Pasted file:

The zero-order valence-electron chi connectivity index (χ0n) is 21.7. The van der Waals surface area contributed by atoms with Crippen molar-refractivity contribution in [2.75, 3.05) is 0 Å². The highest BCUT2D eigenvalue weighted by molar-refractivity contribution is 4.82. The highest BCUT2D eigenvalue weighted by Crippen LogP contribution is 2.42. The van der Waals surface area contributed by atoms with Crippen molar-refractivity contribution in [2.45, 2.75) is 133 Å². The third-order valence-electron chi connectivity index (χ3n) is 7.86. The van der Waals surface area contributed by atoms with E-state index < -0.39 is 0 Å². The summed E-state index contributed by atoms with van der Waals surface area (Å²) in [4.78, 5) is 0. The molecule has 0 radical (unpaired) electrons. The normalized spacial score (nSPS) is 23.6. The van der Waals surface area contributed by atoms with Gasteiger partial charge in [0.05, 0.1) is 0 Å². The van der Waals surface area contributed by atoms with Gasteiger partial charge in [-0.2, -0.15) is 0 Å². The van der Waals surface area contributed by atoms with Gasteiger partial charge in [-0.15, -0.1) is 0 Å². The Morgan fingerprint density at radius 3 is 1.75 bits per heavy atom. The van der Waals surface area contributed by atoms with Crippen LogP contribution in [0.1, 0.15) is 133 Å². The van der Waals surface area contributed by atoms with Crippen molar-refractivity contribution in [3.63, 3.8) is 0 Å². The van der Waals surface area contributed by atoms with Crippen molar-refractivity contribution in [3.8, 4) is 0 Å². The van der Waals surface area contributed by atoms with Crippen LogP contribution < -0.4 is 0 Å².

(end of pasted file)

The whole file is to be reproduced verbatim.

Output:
The zero-order valence-electron chi connectivity index (χ0n) is 21.7. The van der Waals surface area contributed by atoms with Crippen molar-refractivity contribution in [2.75, 3.05) is 0 Å². The highest BCUT2D eigenvalue weighted by molar-refractivity contribution is 4.82. The highest BCUT2D eigenvalue weighted by Crippen LogP contribution is 2.42. The van der Waals surface area contributed by atoms with Crippen molar-refractivity contribution in [2.45, 2.75) is 133 Å². The third-order valence-electron chi connectivity index (χ3n) is 7.86. The van der Waals surface area contributed by atoms with E-state index < -0.39 is 0 Å². The summed E-state index contributed by atoms with van der Waals surface area (Å²) in [4.78, 5) is 0. The molecule has 0 radical (unpaired) electrons. The normalized spacial score (nSPS) is 23.6. The van der Waals surface area contributed by atoms with Gasteiger partial charge in [0.05, 0.1) is 0 Å². The van der Waals surface area contributed by atoms with Gasteiger partial charge in [-0.2, -0.15) is 0 Å². The van der Waals surface area contributed by atoms with Gasteiger partial charge in [-0.15, -0.1) is 0 Å². The Morgan fingerprint density at radius 3 is 1.75 bits per heavy atom. The van der Waals surface area contributed by atoms with Crippen LogP contribution in [0.1, 0.15) is 133 Å². The van der Waals surface area contributed by atoms with Crippen molar-refractivity contribution in [3.63, 3.8) is 0 Å². The van der Waals surface area contributed by atoms with Crippen molar-refractivity contribution in [3.8, 4) is 0 Å². The van der Waals surface area contributed by atoms with Crippen LogP contribution < -0.4 is 0 Å².